TVT has, however, conceded that Station WTVT(TV) has failed to comply with sections 73.3526 and 73.1202 of the Commission’s rules, at least with respect to e-mails received in September 2003. In assessing an appropriate remedy for a violation of the Commission’s rules, we must take into account the statutory factors set forth in section 503(b)(2)(D) of the Act,57 including the nature, circumstances, extent, and gravity of the violation, and with respect to the violator, the degree of culpability, any history of prior offenses, ability to pay, and other such matters as justice may require. The violation here appears to have been an isolated occurrence. Accordingly, we will admonish TVT for its acknowledged violation of sections 73.3526 and 73.1202 of the Commission’s rules.58 We remind TVT that the Commission expects licensees to maintain public inspection files that are fully compliant with the Commission’s rules.
Accordingly, IT IS ORDERED, that TVT License, Inc., licensee of Station WTVT(TV), Tampa, Florida, is hereby ADMONISHED for its acknowledged failure to place in its public inspection file the electronic comments received by Station WTVT(TV) during September 2003, as required by sections 73.3526(e)(9)(i) and 73.1202 of the Commission’s rules.
IT IS FURTHER ORDERED that copies of this order shall be sent by Certified Mail, Return Receipt Requested, to John C. Quale, Esq., Skadden, Arps, Slate, Meagher & Flom LLP, 1440 New York Avenue, N.W., Washington, D.C. 20005, counsel for TVT License, Inc.
IT IS FURTHER ORDERED that the Petition to Deny filed by Jane Akre and Steve Wilson IS DENIED.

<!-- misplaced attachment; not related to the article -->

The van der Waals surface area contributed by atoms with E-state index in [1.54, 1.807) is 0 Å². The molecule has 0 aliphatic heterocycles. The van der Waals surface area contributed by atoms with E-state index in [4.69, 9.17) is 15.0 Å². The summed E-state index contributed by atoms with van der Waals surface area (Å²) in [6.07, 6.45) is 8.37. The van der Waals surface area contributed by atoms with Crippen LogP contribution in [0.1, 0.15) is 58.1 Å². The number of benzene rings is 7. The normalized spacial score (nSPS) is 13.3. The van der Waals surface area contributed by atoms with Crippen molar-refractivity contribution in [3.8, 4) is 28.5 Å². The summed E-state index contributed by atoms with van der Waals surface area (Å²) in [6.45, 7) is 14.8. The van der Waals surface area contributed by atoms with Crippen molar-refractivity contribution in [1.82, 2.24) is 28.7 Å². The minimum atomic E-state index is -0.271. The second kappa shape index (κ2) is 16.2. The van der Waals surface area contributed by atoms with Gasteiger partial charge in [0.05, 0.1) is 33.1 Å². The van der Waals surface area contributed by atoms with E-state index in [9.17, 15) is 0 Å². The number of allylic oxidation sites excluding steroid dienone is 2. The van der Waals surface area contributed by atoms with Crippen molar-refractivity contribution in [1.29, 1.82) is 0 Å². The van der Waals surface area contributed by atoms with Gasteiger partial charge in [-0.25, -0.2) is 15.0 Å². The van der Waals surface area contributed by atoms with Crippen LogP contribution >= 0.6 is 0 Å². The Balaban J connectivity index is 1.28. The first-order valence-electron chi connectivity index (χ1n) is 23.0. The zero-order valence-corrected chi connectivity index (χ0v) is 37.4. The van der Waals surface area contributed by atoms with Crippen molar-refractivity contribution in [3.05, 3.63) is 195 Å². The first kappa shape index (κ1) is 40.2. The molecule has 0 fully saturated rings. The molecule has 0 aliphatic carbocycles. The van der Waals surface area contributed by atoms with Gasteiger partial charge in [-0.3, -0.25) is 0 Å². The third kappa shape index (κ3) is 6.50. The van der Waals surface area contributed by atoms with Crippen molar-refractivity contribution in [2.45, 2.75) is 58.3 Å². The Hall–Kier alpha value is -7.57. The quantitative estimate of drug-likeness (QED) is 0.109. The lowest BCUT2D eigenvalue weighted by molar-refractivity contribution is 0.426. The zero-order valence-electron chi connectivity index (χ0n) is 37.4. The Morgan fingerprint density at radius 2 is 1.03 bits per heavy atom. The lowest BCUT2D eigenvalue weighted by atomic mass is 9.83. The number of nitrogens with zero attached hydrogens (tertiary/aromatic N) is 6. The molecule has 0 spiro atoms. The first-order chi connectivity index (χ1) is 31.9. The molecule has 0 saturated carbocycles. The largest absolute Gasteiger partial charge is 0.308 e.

FEDERAL COMMUNICATIONS COMMISSION
Barbara A. Kreisman
Chief, Video Division
1 Various requests for extensions of time and oppositions have been filed. We will exercise our discretion and consider any late-filed pleadings, and the allegations raised therein, that have been filed by the parties as informal objections. Thus, we do not need to address the merits of the requests. See 47 C.F.R. § 73.3587.
2 This action is taken pursuant to authority delegated by sections 0.61 and 0.283 of the Commission’s rules. 47 C.F.R §§ 0.61 and 0.283.
3 The Petitioners launched a website publicizing the BGH dispute on the same day they filed suit in Florida state court.
4 Opposition to Petition to Deny at Exhibit 1, Page 4.
5 Although there has been much back-and-forth among the parties about whether the jury in the employment lawsuit found that Station WTVT(TV) violated the news distortion policy, the verdict form did not ask the jury to determine whether WTVT(TV) violated the news distortion policy, but rather to determine whether Station WTVT(TV) fired either employee for threatening to disclose what the Petitioners reasonably believed would be a violation of the news distortion policy. In any event, the Commission would not be bound by a state court’s interpretation of the Commission’s own rules and policies.
6 Petition to Deny, at 1.
7 Id. at 17.
8 Id. at 14.
9 Opposition to Petition to Deny, at 55.
10 Id. at 36.